The State showed conclusively that a life had been taken, in the city of Indianapolis, by Mrs. Florida Phillips, and at the time the killing took place the deceased, Morrison Strowder, was doing nothing to aggravate the defendant. The State put on five witnesses and they all testified to the same thing; the State then rested.

         The defense had no witnesses and was compelled to use the State's witnesses with hope in the cross-examination that some material facts might develop that would be helpful to the defendant. The five witnesses of the State were then placed on the stand, and their testimony, all save one fact brought out that at the time Mrs. Phillips shot Strowder she was not shooting at him, but was shooting to kill one Henry Thompson, who had had a previous difficulty with her and that he, Henry Thompson, had a knife in his hand and was advancing towards Mrs. Phillips with it open, when she began firing at him, and that the ball intended for Thompson hit Strowder in the back, and Strowder lingered from the injury five days when he died, and that he also made a dying statement which the State would not introduce in evidence. The case would have been self-defense if she had killed Thompson; as it was, it was an accident--excusable homicide. The defense introduced the dying statement of Strowder, which is as follows: "I, Morrison Strowder, being of sound mind and discretion, knowing that I am going to die, do make this my statement of my own free will before

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I cross the great beyond: On the day that Mrs. Phillips shot me, she was shooting at Henry Thompson. Thompson was at the time going towards her with a knife in his hand, and that she was not shooting at me at the time I was shot, and that she did not intend shooting me. Yours truly,
Morrison Strowder."

         With this evidence before the jury the defense rested.

         Judge Alford said: "Gentlemen, you may now go to the jury with your case."

         The District Attorney opened and closed the State's side of the case. He made a scholarly presentation of the State's case, and closed by saying: "Men must forget their feelings for tender femininity and judge criminals all alike. You are asked not to hang this woman, but to send her to the penitentiary for such a number of years as you may think proper."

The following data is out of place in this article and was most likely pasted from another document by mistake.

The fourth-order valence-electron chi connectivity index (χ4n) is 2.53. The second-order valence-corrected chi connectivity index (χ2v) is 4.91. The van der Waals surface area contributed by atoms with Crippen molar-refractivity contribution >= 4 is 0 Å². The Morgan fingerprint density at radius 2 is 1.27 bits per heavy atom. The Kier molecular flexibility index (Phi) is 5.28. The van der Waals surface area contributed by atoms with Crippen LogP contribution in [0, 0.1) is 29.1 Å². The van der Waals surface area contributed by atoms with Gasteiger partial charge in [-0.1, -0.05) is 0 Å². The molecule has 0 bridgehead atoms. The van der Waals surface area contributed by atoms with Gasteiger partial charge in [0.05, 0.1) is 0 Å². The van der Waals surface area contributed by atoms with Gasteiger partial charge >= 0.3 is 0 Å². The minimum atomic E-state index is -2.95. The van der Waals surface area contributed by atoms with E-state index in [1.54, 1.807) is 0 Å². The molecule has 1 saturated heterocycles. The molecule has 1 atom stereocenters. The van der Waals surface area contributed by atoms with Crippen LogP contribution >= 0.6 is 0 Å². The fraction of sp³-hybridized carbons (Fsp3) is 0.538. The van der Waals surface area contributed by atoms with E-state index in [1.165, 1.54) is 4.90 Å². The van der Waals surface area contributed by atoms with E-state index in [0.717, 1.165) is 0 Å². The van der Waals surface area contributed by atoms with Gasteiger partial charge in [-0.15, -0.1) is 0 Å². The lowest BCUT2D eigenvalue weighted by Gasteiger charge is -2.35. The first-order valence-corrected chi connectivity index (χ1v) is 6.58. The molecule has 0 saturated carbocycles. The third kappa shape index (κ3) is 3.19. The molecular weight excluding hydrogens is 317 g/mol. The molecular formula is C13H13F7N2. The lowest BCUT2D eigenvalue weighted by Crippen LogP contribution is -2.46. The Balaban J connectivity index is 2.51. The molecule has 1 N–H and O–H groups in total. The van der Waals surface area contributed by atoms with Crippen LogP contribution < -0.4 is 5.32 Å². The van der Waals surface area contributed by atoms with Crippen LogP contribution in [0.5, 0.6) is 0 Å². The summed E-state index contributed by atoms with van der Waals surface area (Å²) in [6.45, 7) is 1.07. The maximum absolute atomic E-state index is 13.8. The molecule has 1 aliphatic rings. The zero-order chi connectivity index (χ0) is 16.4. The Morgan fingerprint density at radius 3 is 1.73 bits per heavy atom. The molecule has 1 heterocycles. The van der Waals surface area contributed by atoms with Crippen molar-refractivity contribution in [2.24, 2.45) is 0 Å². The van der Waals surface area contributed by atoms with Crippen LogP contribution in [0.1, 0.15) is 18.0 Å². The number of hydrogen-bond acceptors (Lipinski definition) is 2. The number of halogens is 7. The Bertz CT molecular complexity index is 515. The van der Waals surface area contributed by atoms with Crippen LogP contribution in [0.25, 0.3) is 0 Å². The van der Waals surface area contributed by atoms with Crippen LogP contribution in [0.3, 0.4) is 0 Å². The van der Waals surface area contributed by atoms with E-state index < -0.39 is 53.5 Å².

"Gentlemen of the jury: I shall not ask you to evade your duty as citizens of this country, even though it be a woman in the case. I shall ask only under your wise judgment of right and wrong to be governed solely by the dictates of your own conscience. If Indiana has failed to make a case, you by this time know it. If the defense has committed a wrong, the evidence in this case has disclosed it. The court will define to you murder in the first and second degrees, and also manslaughter. He will further explain to you premeditated murder, justifiable homicide and excusable homicide. I say to you, that if the defendant is guilty of anything it is excusable homicide. Will the evidence justify you with a verdict of murder in the first or second degree? No. It was not murder at all. The dying

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statement admitted in the evidence is conclusive proof to the innocence and I shall ask you gentlemen to deal fairly, justly and prudently with the defendant. I submit this case for your consideration."

         Judge Alford read his charge to the jury, and in his charge he eliminated murder in the first degree, and said if the jury found the defendant guilty of any wrong, their verdict must be manslaughter.

         The jury retired and within two hours returned with the following verdict: "We, the jury, find the defendant guilty of manslaughter, and assess her punishment at two years in the reformatory.

         Governor Altgeld had been nominated by the Democratic party. The Republican party had out a strong ticket. The mayoralty contest in Chicago was at fever heat--Carter Harrison, nominee for mayor, and Capt. Swift led the Republican ticket.

         The Negroes were the balance of power; they could turn the state Democratic or Republican. This being true, both political factions hung out a neat official bait for the colored men's votes. Delegates had been elected to attend the Cook county convention. The white Republicans made overtures to the colored Republicans, agreeing that if they would assist them to elect a governor and mayor they would vote for a colored man for the legislature and for South town clerk. The overtures of the white Republicans were accepted in the county convention. The names of those colored submitted for the legislature were Ex-Commissioner E. H. Wright and W. L. Martin. The ones submitted for South town clerkship were E. L. Roberts and J.